Honest, I'll Get To It
Been a while since I’ve posted. My apologies. However, as Paula Poundstone recently tweeted, “Last night I tearfully accepted ‘Best of Intentions’ at the Procrastinators Awards. I had a great idea for a speech.” So, because I have all these great ideas for posts that I just can’t seem to get written, I will instead share with you a piece I put together just over a year ago. At that time, the blog was planned but not started. In testing out some ideas, I came up with this one. Somehow, this seems the apropos time to share.
College Stays With Us
College stays with us, and kindergarten stays with us, and grammar school stays with us, and middle school stays with us, and high school stays with us, and Mrs. Parmenter of 7th grade history stays with us, and the high school art teacher who had his yearbook picture taken while holding a big yellow flower like Arte Johnson stays with us, and we’re all shaped by the fortunes and misfortunes that perplexed, haunted, blinded, and made us grin throughout the exquisite torture that were our school days.
But many of us share a common malady — a disease that we contracted in those glorious college days — the sickness known as “It’s not due yet.”
My college days occurred more than 35 years ago and I still remember it all to well. The semester starts, the syllabus is passed out (35 years ago we didn’t look anything up on the computer and we knew what mimeograph was), and I looked for the one or two momentous events that would shape the remainder of the class for that semester – the research paper. Okay, maybe it wasn’t always a research paper, and maybe it didn’t get assigned until later in the semester, but stick with me here. In almost every class there was a major assignment that would suck up a lot of time. Of course, the professors were generous and gave us all ample warning and plenty of time.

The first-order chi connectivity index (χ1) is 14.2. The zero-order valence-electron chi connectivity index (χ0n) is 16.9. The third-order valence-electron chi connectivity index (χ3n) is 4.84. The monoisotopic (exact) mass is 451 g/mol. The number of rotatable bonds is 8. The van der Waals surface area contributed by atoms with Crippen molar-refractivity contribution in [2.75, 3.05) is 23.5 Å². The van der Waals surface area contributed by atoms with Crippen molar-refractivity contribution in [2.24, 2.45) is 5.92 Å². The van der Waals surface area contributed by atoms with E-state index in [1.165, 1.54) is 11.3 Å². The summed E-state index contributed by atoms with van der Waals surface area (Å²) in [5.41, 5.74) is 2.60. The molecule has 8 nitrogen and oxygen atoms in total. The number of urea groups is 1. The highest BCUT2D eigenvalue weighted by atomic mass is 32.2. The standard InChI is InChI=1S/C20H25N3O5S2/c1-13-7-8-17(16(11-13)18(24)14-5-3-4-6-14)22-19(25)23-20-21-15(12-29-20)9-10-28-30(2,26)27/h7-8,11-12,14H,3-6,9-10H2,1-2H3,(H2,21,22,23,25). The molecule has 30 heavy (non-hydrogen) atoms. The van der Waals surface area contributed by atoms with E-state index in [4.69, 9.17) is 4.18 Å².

Fat lot of good that did me.
Invariably, my initial response was, “I’ll get right on this.” Invariably, I said that every week until the night before the paper/project/science project (whoops, that was grade school) was due. And the result was everything that could be expected — a sleepless night and, in the best of times, a “C.”
And this very day, as I sit typing this blog [author’s note: as indicated, I was typing this over a year ago, but the rest is very true], I am within one week of the contractual due-date for the second edition of the book I co-authored with Paulette Keller. The publisher is waiting expectantly, the assistant is waiting patiently, and Paulette is waiting with that look in her eyes that means my obituary may be needed in short order. You would think six months would be plenty of time to write (nay, rewrite — it is a second edition after all) a book. But there is much more left unwritten than written at this point. (Did I mention it is due in one week?)
But college stays with us. And before you sit there thinking you’ve built an immunity to the affliction (and I won’t even bother talking to those of you who want to claim you never waited until the last moment to turn in your papers. You are either lying to yourself, or you’re one of those people who actually got “A’s” — and we all know your kind will eventually wind up dying of advanced vertigo at some roulette table), ask yourself this question. When was the last time you got an audit done two or three weeks ahead of time? When was the last time you weren’t rushing to get the assignment done by the original planned date? How many due dates have you missed (albeit just by a day or two) and rationalized that it was close enough?
Yeah — me too.
The initial response from most people is, “Of course we’re close to the due date; that’s what planning is for.” But next time ask yourself, how much of hitting the exact due date is excellent planning and how much is your propensity to not worry about the due date until it begins to hover alarmingly close.
I’m not picking on anyone. Let he who is without late work cast the first “I told you so.” All I’m really saying is that many of the habits we figured we’d outgrow have sure stuck with us. And to prove the point — I’m writing this blog when I should be working on Chapter Four. But, I’ve got a whole week — and there’s a really good episode of SpongeBob Squarepants on right now.
Posted on Jun 29, 2010 by Mike Jacka
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